Inclusion races give medals, more at Head of the Charles
By Scotty Schenck
Posted Oct. 28, 2016
The crisp night air rolled in on Saturday, Oct. 23. Kate Barrett, 24, gave her all with three other rowers during the Head of the Charles.
Off the course, Barrett is held up by two crutches. She lost most of the use of her legs after a skiing accident in Spain while she was studying abroad three years ago. In front of her is Natalie McCarthy, 29, who lost her sight when she was 11 years old. They sit in between two able-bodied rowers, who at any other time tower over them. Rowing coach Paul Casey and Olympian Austin Hack were the two able-bodied rowers on the team.
Together they were a singular, fluid unit. However, the differences in gender, strength and height required all of the rowers to adjust.
“Height is an advantage, but certainly rowers come in all sorts of sizes. The para-aspect just adds another dimension, something to think about,” Olympian Austin Hack said. He served as the stoke of the boat, sitting in the last seat.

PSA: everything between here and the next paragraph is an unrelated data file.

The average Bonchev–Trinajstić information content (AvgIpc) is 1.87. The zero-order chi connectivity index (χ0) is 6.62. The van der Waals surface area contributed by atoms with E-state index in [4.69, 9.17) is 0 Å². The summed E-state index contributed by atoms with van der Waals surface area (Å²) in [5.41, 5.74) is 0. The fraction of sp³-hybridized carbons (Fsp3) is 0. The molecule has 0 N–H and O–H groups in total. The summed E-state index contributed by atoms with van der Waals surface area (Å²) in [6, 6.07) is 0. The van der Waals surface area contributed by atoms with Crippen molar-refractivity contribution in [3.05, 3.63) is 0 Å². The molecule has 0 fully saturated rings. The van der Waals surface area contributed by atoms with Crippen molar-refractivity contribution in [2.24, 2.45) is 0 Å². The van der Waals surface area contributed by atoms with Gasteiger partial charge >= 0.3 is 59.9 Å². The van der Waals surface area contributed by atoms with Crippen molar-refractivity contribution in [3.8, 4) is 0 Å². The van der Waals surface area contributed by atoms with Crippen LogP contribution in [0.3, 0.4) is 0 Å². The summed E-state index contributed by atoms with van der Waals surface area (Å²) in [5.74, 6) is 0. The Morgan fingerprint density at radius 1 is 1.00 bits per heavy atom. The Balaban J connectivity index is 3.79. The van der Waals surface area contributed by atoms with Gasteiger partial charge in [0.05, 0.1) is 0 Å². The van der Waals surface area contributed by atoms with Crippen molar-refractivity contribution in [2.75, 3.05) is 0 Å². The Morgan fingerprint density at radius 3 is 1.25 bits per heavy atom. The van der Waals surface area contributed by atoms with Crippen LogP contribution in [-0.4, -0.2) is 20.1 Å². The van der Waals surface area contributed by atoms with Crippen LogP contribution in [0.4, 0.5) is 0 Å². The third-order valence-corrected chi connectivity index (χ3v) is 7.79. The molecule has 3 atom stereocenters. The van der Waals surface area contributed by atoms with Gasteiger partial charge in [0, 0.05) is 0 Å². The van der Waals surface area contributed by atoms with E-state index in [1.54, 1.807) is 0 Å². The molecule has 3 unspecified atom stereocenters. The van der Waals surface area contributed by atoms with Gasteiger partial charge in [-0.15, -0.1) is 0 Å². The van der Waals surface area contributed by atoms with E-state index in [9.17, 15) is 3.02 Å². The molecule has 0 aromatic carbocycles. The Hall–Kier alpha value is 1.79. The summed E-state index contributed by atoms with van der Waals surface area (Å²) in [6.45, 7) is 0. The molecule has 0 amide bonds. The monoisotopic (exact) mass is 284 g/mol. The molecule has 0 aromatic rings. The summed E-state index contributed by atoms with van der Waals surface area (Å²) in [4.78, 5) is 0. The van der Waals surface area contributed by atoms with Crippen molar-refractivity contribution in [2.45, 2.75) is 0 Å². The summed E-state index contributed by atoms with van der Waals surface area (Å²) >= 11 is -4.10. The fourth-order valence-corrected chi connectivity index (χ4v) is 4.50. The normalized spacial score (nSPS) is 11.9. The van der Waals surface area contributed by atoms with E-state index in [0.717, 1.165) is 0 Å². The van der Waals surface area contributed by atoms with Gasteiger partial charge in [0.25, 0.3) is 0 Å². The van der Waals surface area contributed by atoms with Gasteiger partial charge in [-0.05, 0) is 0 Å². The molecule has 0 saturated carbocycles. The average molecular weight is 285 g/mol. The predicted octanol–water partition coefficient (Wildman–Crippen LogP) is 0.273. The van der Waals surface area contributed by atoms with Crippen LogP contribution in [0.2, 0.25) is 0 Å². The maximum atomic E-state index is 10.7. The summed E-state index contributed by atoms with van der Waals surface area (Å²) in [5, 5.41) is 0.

And Hack’s height of 6’8” makes a stark contrast to McCarthy’s 5’3”. However, they spent the week before the Head of the Charles practicing and perfecting their rhythm.
Beth Noll, on the para-advisory committee for the Head of the Charles, is their coach. Another one of Noll’s teams from CRI features year-old Johanna Beyer, who moved from Austria almost three years ago. She had her leg amputated because of bone cancer. Barrett, McCarthy, Hack and Casey finished first in the inclusion fours, and Breyer and her inclusion doubles partner, three-time U.S. national team member Matt Wheeler.
For these rowers, it’s less about the medals and more about the chance to compete like every other rower. It’s about inclusion.
“Everybody who’s a rower wants to get into the Head of the Charles,” Noll said. “It opens people’s minds. It’s an important way for [para-rowers] to improve themselves.”